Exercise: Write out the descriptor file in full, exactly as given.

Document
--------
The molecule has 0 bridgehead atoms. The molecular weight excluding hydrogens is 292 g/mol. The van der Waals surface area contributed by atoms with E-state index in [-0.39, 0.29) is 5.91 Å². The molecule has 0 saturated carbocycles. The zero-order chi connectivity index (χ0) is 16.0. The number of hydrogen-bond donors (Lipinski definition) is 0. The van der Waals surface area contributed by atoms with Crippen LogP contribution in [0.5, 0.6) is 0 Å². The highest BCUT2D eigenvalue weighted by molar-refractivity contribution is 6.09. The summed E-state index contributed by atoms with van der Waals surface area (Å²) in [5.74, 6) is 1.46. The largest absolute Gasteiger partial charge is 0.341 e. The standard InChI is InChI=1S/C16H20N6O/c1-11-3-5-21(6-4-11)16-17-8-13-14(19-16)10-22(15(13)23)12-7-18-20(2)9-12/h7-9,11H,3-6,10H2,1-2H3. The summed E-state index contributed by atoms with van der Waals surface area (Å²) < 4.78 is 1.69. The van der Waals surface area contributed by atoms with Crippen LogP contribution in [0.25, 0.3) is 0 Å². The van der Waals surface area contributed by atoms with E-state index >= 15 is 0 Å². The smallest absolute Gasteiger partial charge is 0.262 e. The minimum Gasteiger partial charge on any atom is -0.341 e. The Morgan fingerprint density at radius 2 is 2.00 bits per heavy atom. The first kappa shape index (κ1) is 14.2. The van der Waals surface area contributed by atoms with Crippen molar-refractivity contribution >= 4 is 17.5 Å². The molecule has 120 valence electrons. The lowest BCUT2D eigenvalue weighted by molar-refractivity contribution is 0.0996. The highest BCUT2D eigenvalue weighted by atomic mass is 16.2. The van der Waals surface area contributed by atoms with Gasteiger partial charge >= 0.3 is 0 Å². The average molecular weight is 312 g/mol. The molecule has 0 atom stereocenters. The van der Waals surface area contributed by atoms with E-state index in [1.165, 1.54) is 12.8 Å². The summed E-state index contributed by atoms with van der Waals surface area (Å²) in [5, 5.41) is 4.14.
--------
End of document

The molecule has 0 bridgehead atoms. The molecular weight excluding hydrogens is 292 g/mol. The van der Waals surface area contributed by atoms with E-state index in [-0.39, 0.29) is 5.91 Å². The molecule has 0 saturated carbocycles. The zero-order chi connectivity index (χ0) is 16.0. The number of hydrogen-bond donors (Lipinski definition) is 0. The van der Waals surface area contributed by atoms with Crippen LogP contribution in [0.5, 0.6) is 0 Å². The highest BCUT2D eigenvalue weighted by molar-refractivity contribution is 6.09. The summed E-state index contributed by atoms with van der Waals surface area (Å²) in [5.74, 6) is 1.46. The largest absolute Gasteiger partial charge is 0.341 e. The standard InChI is InChI=1S/C16H20N6O/c1-11-3-5-21(6-4-11)16-17-8-13-14(19-16)10-22(15(13)23)12-7-18-20(2)9-12/h7-9,11H,3-6,10H2,1-2H3. The summed E-state index contributed by atoms with van der Waals surface area (Å²) < 4.78 is 1.69. The van der Waals surface area contributed by atoms with Crippen LogP contribution in [0.25, 0.3) is 0 Å². The van der Waals surface area contributed by atoms with E-state index >= 15 is 0 Å². The smallest absolute Gasteiger partial charge is 0.262 e. The minimum Gasteiger partial charge on any atom is -0.341 e. The Morgan fingerprint density at radius 2 is 2.00 bits per heavy atom. The first kappa shape index (κ1) is 14.2. The van der Waals surface area contributed by atoms with Crippen molar-refractivity contribution >= 4 is 17.5 Å². The molecule has 120 valence electrons. The lowest BCUT2D eigenvalue weighted by molar-refractivity contribution is 0.0996. The highest BCUT2D eigenvalue weighted by atomic mass is 16.2. The van der Waals surface area contributed by atoms with Gasteiger partial charge >= 0.3 is 0 Å². The average molecular weight is 312 g/mol. The molecule has 0 atom stereocenters. The van der Waals surface area contributed by atoms with E-state index in [1.165, 1.54) is 12.8 Å². The summed E-state index contributed by atoms with van der Waals surface area (Å²) in [5, 5.41) is 4.14.